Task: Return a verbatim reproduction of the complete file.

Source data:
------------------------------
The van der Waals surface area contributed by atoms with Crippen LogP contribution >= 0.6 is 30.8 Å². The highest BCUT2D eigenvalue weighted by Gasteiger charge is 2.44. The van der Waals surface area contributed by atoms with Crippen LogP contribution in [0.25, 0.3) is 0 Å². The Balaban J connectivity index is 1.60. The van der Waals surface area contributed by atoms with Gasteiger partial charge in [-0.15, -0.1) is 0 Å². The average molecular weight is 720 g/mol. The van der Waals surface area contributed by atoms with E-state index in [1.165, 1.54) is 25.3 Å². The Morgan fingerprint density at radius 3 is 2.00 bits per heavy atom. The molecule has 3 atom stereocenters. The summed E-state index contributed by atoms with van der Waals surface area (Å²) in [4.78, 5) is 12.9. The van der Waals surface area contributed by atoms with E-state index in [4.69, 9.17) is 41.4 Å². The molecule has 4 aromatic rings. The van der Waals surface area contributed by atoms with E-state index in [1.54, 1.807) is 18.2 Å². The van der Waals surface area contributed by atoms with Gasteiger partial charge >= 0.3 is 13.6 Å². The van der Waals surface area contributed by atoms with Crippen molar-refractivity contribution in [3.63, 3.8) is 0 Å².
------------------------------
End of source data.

The van der Waals surface area contributed by atoms with Crippen LogP contribution >= 0.6 is 30.8 Å². The highest BCUT2D eigenvalue weighted by Gasteiger charge is 2.44. The van der Waals surface area contributed by atoms with Crippen LogP contribution in [0.25, 0.3) is 0 Å². The Balaban J connectivity index is 1.60. The van der Waals surface area contributed by atoms with Gasteiger partial charge in [-0.15, -0.1) is 0 Å². The average molecular weight is 720 g/mol. The van der Waals surface area contributed by atoms with E-state index in [1.165, 1.54) is 25.3 Å². The Morgan fingerprint density at radius 3 is 2.00 bits per heavy atom. The molecule has 3 atom stereocenters. The summed E-state index contributed by atoms with van der Waals surface area (Å²) in [4.78, 5) is 12.9. The van der Waals surface area contributed by atoms with E-state index in [4.69, 9.17) is 41.4 Å². The molecule has 4 aromatic rings. The van der Waals surface area contributed by atoms with E-state index in [1.54, 1.807) is 18.2 Å². The van der Waals surface area contributed by atoms with Gasteiger partial charge >= 0.3 is 13.6 Å². The van der Waals surface area contributed by atoms with Crippen molar-refractivity contribution in [3.63, 3.8) is 0 Å².